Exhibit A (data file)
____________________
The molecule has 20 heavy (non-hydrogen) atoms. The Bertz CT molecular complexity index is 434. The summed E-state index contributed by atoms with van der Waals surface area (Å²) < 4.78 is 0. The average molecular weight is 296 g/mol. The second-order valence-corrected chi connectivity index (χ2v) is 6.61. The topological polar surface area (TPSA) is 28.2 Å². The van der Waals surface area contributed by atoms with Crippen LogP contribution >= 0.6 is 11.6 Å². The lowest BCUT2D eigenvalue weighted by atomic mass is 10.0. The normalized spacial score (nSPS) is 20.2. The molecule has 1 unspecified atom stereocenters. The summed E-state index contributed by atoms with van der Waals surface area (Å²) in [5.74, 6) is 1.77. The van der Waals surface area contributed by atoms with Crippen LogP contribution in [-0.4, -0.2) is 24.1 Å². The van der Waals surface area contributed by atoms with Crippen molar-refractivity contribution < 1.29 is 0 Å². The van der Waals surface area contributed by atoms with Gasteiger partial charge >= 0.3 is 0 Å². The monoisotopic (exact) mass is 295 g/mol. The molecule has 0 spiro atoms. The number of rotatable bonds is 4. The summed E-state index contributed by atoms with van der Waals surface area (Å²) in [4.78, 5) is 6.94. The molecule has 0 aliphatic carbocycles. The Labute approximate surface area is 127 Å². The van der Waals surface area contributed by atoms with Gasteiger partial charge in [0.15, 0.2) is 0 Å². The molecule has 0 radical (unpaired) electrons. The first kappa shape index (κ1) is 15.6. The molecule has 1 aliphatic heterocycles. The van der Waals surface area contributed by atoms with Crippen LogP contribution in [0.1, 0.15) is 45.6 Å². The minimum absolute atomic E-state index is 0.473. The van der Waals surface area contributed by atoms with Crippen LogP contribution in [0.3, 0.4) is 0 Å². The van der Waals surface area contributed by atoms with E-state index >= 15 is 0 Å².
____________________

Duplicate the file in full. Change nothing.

The molecule has 20 heavy (non-hydrogen) atoms. The Bertz CT molecular complexity index is 434. The summed E-state index contributed by atoms with van der Waals surface area (Å²) < 4.78 is 0. The average molecular weight is 296 g/mol. The second-order valence-corrected chi connectivity index (χ2v) is 6.61. The topological polar surface area (TPSA) is 28.2 Å². The van der Waals surface area contributed by atoms with Crippen LogP contribution >= 0.6 is 11.6 Å². The lowest BCUT2D eigenvalue weighted by atomic mass is 10.0. The normalized spacial score (nSPS) is 20.2. The molecule has 1 unspecified atom stereocenters. The summed E-state index contributed by atoms with van der Waals surface area (Å²) in [5.74, 6) is 1.77. The van der Waals surface area contributed by atoms with Crippen LogP contribution in [-0.4, -0.2) is 24.1 Å². The van der Waals surface area contributed by atoms with Crippen molar-refractivity contribution < 1.29 is 0 Å². The van der Waals surface area contributed by atoms with Gasteiger partial charge >= 0.3 is 0 Å². The monoisotopic (exact) mass is 295 g/mol. The molecule has 0 spiro atoms. The number of rotatable bonds is 4. The summed E-state index contributed by atoms with van der Waals surface area (Å²) in [4.78, 5) is 6.94. The molecule has 0 aliphatic carbocycles. The Labute approximate surface area is 127 Å². The van der Waals surface area contributed by atoms with Gasteiger partial charge in [0.15, 0.2) is 0 Å². The molecule has 0 radical (unpaired) electrons. The first kappa shape index (κ1) is 15.6. The molecule has 1 aliphatic heterocycles. The van der Waals surface area contributed by atoms with Crippen LogP contribution in [0.1, 0.15) is 45.6 Å². The minimum absolute atomic E-state index is 0.473. The van der Waals surface area contributed by atoms with Crippen LogP contribution in [0.3, 0.4) is 0 Å². The van der Waals surface area contributed by atoms with E-state index >= 15 is 0 Å².